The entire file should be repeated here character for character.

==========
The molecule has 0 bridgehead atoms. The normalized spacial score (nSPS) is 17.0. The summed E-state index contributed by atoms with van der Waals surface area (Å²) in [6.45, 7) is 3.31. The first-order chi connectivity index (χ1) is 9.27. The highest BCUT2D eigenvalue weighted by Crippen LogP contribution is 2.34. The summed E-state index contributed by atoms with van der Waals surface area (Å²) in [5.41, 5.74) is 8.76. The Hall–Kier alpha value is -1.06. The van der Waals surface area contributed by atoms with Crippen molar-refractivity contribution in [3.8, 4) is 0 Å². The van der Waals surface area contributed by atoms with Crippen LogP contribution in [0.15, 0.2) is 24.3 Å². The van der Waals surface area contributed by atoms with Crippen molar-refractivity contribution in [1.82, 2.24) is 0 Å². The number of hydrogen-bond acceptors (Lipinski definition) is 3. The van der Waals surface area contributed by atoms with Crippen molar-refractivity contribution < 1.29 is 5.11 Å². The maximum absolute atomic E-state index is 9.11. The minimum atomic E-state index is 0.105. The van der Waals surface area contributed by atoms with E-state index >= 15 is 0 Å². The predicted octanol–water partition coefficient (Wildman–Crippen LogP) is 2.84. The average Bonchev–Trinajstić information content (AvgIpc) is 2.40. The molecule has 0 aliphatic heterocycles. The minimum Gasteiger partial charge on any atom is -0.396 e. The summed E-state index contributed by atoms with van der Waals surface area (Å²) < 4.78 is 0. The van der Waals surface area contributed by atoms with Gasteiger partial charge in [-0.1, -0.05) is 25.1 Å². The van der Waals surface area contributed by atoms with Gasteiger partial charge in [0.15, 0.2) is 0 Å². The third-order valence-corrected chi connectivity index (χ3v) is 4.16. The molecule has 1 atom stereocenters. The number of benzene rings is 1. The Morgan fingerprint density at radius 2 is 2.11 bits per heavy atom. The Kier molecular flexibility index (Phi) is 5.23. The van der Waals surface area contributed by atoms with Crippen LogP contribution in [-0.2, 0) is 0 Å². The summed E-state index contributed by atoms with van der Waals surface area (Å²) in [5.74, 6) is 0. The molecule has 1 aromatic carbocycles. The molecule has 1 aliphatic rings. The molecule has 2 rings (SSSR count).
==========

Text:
The molecule has 0 bridgehead atoms. The normalized spacial score (nSPS) is 17.0. The summed E-state index contributed by atoms with van der Waals surface area (Å²) in [6.45, 7) is 3.31. The first-order chi connectivity index (χ1) is 9.27. The highest BCUT2D eigenvalue weighted by Crippen LogP contribution is 2.34. The summed E-state index contributed by atoms with van der Waals surface area (Å²) in [5.41, 5.74) is 8.76. The Hall–Kier alpha value is -1.06. The van der Waals surface area contributed by atoms with Crippen molar-refractivity contribution in [3.8, 4) is 0 Å². The van der Waals surface area contributed by atoms with Crippen LogP contribution in [0.15, 0.2) is 24.3 Å². The van der Waals surface area contributed by atoms with Crippen molar-refractivity contribution in [1.82, 2.24) is 0 Å². The number of hydrogen-bond acceptors (Lipinski definition) is 3. The van der Waals surface area contributed by atoms with Crippen molar-refractivity contribution < 1.29 is 5.11 Å². The maximum absolute atomic E-state index is 9.11. The minimum atomic E-state index is 0.105. The van der Waals surface area contributed by atoms with E-state index >= 15 is 0 Å². The predicted octanol–water partition coefficient (Wildman–Crippen LogP) is 2.84. The average Bonchev–Trinajstić information content (AvgIpc) is 2.40. The molecule has 0 aliphatic heterocycles. The minimum Gasteiger partial charge on any atom is -0.396 e. The summed E-state index contributed by atoms with van der Waals surface area (Å²) < 4.78 is 0. The van der Waals surface area contributed by atoms with Gasteiger partial charge in [-0.1, -0.05) is 25.1 Å². The van der Waals surface area contributed by atoms with Gasteiger partial charge in [0.15, 0.2) is 0 Å². The third-order valence-corrected chi connectivity index (χ3v) is 4.16. The molecule has 1 atom stereocenters. The number of benzene rings is 1. The Morgan fingerprint density at radius 2 is 2.11 bits per heavy atom. The Kier molecular flexibility index (Phi) is 5.23. The van der Waals surface area contributed by atoms with Crippen LogP contribution in [-0.2, 0) is 0 Å². The summed E-state index contributed by atoms with van der Waals surface area (Å²) in [5.74, 6) is 0. The molecule has 1 aromatic carbocycles. The molecule has 1 aliphatic rings. The molecule has 2 rings (SSSR count).